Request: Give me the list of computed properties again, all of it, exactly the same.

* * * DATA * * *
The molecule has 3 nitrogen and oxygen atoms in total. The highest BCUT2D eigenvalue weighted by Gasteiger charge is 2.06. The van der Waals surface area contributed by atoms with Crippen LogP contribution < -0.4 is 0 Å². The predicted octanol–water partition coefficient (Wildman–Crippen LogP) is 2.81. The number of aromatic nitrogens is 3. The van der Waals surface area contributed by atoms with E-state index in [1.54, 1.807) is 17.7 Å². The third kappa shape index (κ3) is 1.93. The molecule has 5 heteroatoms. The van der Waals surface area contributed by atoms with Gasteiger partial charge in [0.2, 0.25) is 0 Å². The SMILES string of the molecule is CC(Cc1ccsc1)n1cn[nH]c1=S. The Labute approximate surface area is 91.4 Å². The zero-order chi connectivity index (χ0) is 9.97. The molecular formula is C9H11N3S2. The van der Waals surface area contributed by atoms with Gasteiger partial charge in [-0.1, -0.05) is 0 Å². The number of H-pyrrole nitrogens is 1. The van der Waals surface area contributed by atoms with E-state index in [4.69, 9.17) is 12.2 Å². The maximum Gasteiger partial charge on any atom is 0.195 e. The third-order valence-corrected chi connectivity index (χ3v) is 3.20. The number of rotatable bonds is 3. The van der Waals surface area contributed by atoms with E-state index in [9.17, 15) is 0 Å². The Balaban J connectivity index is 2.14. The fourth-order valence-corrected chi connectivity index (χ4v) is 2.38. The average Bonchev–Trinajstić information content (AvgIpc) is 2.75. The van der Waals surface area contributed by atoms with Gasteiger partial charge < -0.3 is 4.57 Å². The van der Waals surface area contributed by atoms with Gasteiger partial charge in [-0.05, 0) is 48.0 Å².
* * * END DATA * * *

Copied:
The molecule has 3 nitrogen and oxygen atoms in total. The highest BCUT2D eigenvalue weighted by Gasteiger charge is 2.06. The van der Waals surface area contributed by atoms with Crippen LogP contribution < -0.4 is 0 Å². The predicted octanol–water partition coefficient (Wildman–Crippen LogP) is 2.81. The number of aromatic nitrogens is 3. The van der Waals surface area contributed by atoms with E-state index in [1.54, 1.807) is 17.7 Å². The third kappa shape index (κ3) is 1.93. The molecule has 5 heteroatoms. The van der Waals surface area contributed by atoms with Gasteiger partial charge in [0.2, 0.25) is 0 Å². The SMILES string of the molecule is CC(Cc1ccsc1)n1cn[nH]c1=S. The Labute approximate surface area is 91.4 Å². The zero-order chi connectivity index (χ0) is 9.97. The molecular formula is C9H11N3S2. The van der Waals surface area contributed by atoms with Gasteiger partial charge in [-0.1, -0.05) is 0 Å². The number of H-pyrrole nitrogens is 1. The van der Waals surface area contributed by atoms with E-state index in [4.69, 9.17) is 12.2 Å². The maximum Gasteiger partial charge on any atom is 0.195 e. The third-order valence-corrected chi connectivity index (χ3v) is 3.20. The number of rotatable bonds is 3. The van der Waals surface area contributed by atoms with E-state index in [9.17, 15) is 0 Å². The Balaban J connectivity index is 2.14. The fourth-order valence-corrected chi connectivity index (χ4v) is 2.38. The average Bonchev–Trinajstić information content (AvgIpc) is 2.75. The van der Waals surface area contributed by atoms with Gasteiger partial charge < -0.3 is 4.57 Å². The van der Waals surface area contributed by atoms with Gasteiger partial charge in [-0.05, 0) is 48.0 Å².